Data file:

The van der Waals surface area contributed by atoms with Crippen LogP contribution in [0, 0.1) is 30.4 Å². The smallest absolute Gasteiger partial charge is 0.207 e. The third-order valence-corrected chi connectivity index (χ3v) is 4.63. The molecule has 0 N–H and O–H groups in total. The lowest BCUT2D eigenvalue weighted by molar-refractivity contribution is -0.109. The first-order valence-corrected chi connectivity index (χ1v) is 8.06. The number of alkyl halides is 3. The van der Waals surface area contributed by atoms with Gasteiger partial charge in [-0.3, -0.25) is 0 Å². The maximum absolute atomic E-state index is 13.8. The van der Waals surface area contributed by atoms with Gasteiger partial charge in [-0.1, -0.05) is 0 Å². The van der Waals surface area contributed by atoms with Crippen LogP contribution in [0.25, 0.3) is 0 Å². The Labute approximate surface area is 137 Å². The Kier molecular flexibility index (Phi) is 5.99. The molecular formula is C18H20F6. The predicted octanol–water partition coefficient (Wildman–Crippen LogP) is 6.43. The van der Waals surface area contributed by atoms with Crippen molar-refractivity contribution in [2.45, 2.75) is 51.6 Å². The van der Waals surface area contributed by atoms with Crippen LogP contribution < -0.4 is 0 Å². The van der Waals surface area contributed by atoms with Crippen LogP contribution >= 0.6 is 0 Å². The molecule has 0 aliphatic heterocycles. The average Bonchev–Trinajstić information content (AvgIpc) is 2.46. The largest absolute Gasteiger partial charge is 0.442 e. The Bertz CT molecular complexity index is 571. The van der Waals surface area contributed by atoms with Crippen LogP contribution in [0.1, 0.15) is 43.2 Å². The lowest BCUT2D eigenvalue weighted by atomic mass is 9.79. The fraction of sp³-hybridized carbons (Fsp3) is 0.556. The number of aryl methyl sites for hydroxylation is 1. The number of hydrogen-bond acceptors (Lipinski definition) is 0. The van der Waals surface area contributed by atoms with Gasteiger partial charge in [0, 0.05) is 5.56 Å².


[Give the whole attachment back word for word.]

The van der Waals surface area contributed by atoms with Crippen LogP contribution in [0, 0.1) is 30.4 Å². The smallest absolute Gasteiger partial charge is 0.207 e. The third-order valence-corrected chi connectivity index (χ3v) is 4.63. The molecule has 0 N–H and O–H groups in total. The lowest BCUT2D eigenvalue weighted by molar-refractivity contribution is -0.109. The first-order valence-corrected chi connectivity index (χ1v) is 8.06. The number of alkyl halides is 3. The van der Waals surface area contributed by atoms with Gasteiger partial charge in [-0.3, -0.25) is 0 Å². The maximum absolute atomic E-state index is 13.8. The van der Waals surface area contributed by atoms with Gasteiger partial charge in [-0.1, -0.05) is 0 Å². The van der Waals surface area contributed by atoms with Crippen LogP contribution in [0.25, 0.3) is 0 Å². The Labute approximate surface area is 137 Å². The Kier molecular flexibility index (Phi) is 5.99. The molecular formula is C18H20F6. The predicted octanol–water partition coefficient (Wildman–Crippen LogP) is 6.43. The van der Waals surface area contributed by atoms with Crippen molar-refractivity contribution in [2.45, 2.75) is 51.6 Å². The van der Waals surface area contributed by atoms with Crippen LogP contribution < -0.4 is 0 Å². The van der Waals surface area contributed by atoms with Crippen LogP contribution >= 0.6 is 0 Å². The molecule has 0 aliphatic heterocycles. The average Bonchev–Trinajstić information content (AvgIpc) is 2.46. The largest absolute Gasteiger partial charge is 0.442 e. The Bertz CT molecular complexity index is 571. The van der Waals surface area contributed by atoms with Crippen LogP contribution in [0.1, 0.15) is 43.2 Å². The lowest BCUT2D eigenvalue weighted by atomic mass is 9.79. The fraction of sp³-hybridized carbons (Fsp3) is 0.556. The number of aryl methyl sites for hydroxylation is 1. The number of hydrogen-bond acceptors (Lipinski definition) is 0. The van der Waals surface area contributed by atoms with Gasteiger partial charge in [0, 0.05) is 5.56 Å².